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An ever closer union

How close are you to your readers / users / viewers / listeners (delete as appropriate)? Ideally, it should be very.

By James Evelegh

An ever closer union

Do you keep them at arm’s length or are you so close, you can see the whites of their eyes?

It’s the latter group that appears to be winning. Success in publishing is increasingly being measured by proximity to audience.

This is a recurring theme through many of the articles in the March / April issue of InPublishing magazine.

Rory Brown writes, “the closer you can get to your end-user audience the better. The best business information companies are fully integrated into, and seen as being part of, the industries they serve.”

67 Bricks’ Will Bailey and Jennifer Schivas agree that for information companies, being embedded into a customer’s workflow is an incredibly strong place to be. It’s the holy grail.

This closeness allows you to charge a premium for the information you provide, helps ensure your product is continually refined through user feedback and testing and effectively creates high barriers to entry for would-be competitors.

Once the relationship has been established, the publisher must be proactive in maintaining that closeness and being highly responsive to meeting evolving customer needs.

Consumer media companies are similarly trying to get as close as possible to their users. According to Jessica Norell Neeson, BBC Good Food currently has the highest volume of paying subscribers since 2012.

This is testament to the efforts they have made to “meet the audience wherever they are, understanding behavioural drivers and tailoring our content to resonate across a diverse range of platforms.”

As Jessica explains, “publishers need to adapt by building strong relationships with their audiences with tailored, relevant content to deliver brand loyalty.”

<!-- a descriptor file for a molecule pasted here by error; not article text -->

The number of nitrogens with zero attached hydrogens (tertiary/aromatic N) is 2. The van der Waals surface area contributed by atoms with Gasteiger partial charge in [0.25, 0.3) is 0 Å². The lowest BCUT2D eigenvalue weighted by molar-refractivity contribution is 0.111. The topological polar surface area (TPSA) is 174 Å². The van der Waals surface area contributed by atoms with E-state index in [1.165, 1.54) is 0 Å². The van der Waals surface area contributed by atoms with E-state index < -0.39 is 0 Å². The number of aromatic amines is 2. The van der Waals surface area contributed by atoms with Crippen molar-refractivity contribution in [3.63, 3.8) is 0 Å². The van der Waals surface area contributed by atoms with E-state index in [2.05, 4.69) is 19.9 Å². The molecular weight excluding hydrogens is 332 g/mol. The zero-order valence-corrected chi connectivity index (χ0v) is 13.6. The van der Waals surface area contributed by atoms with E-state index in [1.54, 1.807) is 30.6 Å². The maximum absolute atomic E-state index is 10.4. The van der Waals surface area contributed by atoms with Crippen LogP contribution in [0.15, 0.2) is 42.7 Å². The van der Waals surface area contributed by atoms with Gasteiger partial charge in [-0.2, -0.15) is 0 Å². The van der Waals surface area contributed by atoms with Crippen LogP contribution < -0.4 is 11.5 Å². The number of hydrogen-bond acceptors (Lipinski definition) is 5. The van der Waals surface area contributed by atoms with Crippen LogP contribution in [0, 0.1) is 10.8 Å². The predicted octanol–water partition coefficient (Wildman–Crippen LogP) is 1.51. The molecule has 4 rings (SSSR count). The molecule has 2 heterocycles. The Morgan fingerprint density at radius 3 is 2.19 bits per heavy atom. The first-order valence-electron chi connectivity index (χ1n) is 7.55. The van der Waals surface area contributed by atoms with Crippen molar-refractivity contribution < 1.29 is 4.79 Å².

This requires a greater focus on research. As Reneé Doegar notes, “companies often talk about ‘customer focus’ without actually doing any research. It’s all too easy to make a lot of subjective internal decisions.”

At London Review of Books, she says, they “hired a head of audience last year, and we are seeing the benefits of running more surveys and getting more information from our print and digital channels.”

At Hearst UK, this closeness is manifested in their development of membership propositions for those of their brands where audiences are seeking a deeper and more meaningful relationship. Hence the creation of the Women’s Health Collective and the Men’s Health Squad. In both these cases, the publisher is making determined efforts to “better understand customer values” so they can “provide richer content they can charge a premium price for”.

This desire to better know your audience applies to all aspects of publishing. As Richard Reeves notes, when it comes to preparing themselves for cookie deprecation, “building better first-party data funnels and gaining a 360-degree view of audiences are the top two priorities,” for publishers.

Publishing nowadays is no place for the standoffish, close engagement with your audience is what will bring you success.

This article was first published in InPublishing magazine. If you would like to be added to the free mailing list to receive the magazine, please register here.